What does Genesis 40:10 mean?
ESV: and on the vine there were three branches. As soon as it budded, its blossoms shot forth, and the clusters ripened into grapes.
NIV: and on the vine were three branches. As soon as it budded, it blossomed, and its clusters ripened into grapes.
NASB: and on the vine were three branches. And as it was budding, its blossoms came out, and its clusters produced ripe grapes.
CSB: On the vine were three branches. As soon as it budded, its blossoms came out and its clusters ripened into grapes.
NLT: The vine had three branches that began to bud and blossom, and soon it produced clusters of ripe grapes.
KJV: And in the vine were three branches: and it was as though it budded, and her blossoms shot forth; and the clusters thereof brought forth ripe grapes:
NKJV: and in the vine were three branches; it was as though it budded, its blossoms shot forth, and its clusters brought forth ripe grapes.
Verse Commentary:
Pharaoh's former cupbearer and baker (Genesis 40:1–4), imprisoned with Joseph (Genesis 39:11–15), have both dreamed prophetic dreams on the same night (Genesis 40:5–8). Joseph, claiming that God will reveal the meaning of those dreams, has asked to hear them.

The cupbearer's dream involved a grapevine (Genesis 40:9), no surprise for someone who's profession involved wine. In his dream, the vine's three branches developed into ripe grapes extremely quickly. Modern readers might picture a time lapse video of grapes growing. The cupbearer will continue to explain how he gives the results to Pharaoh, and Joseph will explain this to be a good sign (Genesis 40:11–13).
Verse Context:
Genesis 40:1–23 takes place during Joseph's years in a prison, or dungeon, within the house of the captain of the guard. Two men join him there for a time and experience troubling, prophetic dreams. Joseph's interpretation reveals that the former cupbearer to Pharaoh will be restored to his old job. The former baker for Pharaoh will be executed. Both interpretations are fulfilled exactly, but Joseph is soon forgotten again.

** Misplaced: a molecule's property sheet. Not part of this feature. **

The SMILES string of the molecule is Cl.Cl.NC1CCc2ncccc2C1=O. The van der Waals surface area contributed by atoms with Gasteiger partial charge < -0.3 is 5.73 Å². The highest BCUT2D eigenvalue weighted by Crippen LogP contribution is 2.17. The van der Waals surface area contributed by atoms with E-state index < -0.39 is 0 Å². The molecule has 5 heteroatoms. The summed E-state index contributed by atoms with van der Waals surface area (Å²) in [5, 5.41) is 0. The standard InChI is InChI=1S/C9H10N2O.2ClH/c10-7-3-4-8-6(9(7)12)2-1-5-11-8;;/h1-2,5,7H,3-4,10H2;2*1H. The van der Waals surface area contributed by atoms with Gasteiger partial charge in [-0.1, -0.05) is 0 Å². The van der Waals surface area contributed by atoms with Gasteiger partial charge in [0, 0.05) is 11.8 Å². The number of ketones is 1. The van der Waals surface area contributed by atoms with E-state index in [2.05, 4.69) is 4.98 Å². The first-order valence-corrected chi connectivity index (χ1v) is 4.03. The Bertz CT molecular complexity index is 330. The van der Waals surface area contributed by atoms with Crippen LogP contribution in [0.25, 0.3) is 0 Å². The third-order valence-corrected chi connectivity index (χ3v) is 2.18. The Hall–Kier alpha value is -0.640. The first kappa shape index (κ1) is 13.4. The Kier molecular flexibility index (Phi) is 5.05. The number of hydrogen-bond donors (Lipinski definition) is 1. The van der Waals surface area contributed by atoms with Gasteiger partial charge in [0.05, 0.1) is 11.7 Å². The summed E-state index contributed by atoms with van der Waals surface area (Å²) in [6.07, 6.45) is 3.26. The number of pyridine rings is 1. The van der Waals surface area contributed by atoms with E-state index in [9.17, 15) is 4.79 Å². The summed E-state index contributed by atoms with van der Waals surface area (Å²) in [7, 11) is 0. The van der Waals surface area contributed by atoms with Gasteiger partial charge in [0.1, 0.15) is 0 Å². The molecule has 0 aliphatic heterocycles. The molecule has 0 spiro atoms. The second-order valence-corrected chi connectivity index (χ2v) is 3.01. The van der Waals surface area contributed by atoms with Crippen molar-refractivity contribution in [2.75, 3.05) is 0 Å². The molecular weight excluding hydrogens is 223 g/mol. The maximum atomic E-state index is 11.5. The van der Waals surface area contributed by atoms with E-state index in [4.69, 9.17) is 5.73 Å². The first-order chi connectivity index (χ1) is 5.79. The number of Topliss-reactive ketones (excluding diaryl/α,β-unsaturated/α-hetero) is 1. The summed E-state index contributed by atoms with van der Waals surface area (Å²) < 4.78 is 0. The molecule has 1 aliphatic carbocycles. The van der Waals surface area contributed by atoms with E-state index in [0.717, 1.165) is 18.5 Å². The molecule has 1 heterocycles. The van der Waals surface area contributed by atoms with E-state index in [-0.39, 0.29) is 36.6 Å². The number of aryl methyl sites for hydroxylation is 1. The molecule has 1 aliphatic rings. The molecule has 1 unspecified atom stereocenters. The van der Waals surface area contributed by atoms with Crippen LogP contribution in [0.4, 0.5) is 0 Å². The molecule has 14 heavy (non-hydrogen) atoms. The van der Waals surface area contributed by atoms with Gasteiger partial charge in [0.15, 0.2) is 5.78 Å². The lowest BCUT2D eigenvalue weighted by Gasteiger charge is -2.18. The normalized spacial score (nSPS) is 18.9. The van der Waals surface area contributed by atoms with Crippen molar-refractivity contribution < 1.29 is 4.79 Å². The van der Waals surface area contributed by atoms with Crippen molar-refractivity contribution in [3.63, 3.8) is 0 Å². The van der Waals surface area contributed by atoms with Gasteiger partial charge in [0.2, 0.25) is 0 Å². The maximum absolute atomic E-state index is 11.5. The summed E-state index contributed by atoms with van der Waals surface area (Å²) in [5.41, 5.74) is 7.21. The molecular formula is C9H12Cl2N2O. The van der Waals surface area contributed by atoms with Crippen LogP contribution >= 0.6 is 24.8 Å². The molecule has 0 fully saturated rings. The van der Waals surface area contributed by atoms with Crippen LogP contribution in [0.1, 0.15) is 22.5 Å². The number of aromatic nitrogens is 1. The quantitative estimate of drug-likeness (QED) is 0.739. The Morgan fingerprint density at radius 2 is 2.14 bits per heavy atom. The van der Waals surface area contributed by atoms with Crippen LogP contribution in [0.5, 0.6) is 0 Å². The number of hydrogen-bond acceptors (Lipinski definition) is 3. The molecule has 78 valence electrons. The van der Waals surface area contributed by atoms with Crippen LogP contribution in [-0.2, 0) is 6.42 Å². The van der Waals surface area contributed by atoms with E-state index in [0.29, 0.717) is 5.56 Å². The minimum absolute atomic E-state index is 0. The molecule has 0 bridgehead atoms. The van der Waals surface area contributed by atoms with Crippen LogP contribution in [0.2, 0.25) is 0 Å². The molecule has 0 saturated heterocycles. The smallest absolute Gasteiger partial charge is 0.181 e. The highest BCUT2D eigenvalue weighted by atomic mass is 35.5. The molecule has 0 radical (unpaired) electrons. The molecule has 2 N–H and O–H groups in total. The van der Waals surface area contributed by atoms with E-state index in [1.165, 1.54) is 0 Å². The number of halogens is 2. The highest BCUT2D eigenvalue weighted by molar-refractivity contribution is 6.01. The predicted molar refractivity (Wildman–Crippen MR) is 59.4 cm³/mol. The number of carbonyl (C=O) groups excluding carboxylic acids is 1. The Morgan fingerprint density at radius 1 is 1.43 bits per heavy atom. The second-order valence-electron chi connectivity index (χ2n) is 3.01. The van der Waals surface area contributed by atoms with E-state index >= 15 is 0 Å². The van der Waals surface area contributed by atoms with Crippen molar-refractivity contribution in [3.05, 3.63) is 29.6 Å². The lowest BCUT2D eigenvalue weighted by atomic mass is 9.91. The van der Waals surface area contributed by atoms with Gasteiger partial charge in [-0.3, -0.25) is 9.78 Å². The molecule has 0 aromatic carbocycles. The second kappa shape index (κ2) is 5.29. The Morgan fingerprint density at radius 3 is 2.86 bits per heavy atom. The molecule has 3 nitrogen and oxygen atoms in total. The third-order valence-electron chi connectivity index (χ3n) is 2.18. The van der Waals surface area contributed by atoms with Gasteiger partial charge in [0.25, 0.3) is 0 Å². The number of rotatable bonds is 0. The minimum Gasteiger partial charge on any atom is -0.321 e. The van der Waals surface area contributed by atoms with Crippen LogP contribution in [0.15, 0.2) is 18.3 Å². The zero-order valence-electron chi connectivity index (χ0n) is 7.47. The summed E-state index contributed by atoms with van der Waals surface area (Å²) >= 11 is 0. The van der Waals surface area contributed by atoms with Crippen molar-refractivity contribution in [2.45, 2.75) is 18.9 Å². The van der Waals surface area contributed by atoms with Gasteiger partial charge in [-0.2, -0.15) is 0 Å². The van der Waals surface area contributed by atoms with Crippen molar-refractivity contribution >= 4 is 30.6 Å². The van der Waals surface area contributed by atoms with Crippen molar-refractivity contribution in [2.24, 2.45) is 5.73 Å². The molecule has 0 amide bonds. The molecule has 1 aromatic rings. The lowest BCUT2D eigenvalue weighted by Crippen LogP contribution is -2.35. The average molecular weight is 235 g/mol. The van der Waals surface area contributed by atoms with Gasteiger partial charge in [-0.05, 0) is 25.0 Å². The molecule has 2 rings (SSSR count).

Chapter Summary:
Genesis 40 describes Joseph's interpretation of dreams for two of his fellow prisoners. Pharaoh's chief cupbearer and baker are imprisoned and experience troubling, prophetic visions. Joseph reveals the meaning of those dreams and, just as he predicts, the cupbearer is restored to his position while the baker is executed. The redeemed cupbearer, despite Joseph's plea, says nothing to Pharaoh about Joseph's situation.
Chapter Context:
Joseph remains in prison after being accused of attempted rape by Potiphar's wife (Genesis 39:11–15). The Lord blesses Joseph even in jail (Genesis 39:21–23), but he longs to get out. His chance for release comes through an opportunity to interpret the dreams of two fellow prisoners. The dreams reveal that one will be restored to his old position, while the other will be killed. Joseph pleads with the servant to be restored, asking him to to plead with Pharaoh to get Joseph released, but the man fails to do so. Two years later (Genesis 41:1), another dream requires explanation, and Joseph will finally be freed (Genesis 41:12–14).
Book Summary:
The book of Genesis establishes fundamental truths about God. Among these are His role as the Creator, His holiness, His hatred of sin, His love for mankind, and His willingness to provide for our redemption. We learn not only where mankind has come from, but why the world is in its present form. The book also presents the establishment of Israel, God's chosen people. Many of the principles given in other parts of Scripture depend on the basic ideas presented here in the book of Genesis. Within the framework of the Bible, Genesis explains the bare-bones history of the universe leading up to the captivity of Israel in Egypt, setting the stage for the book of Exodus.
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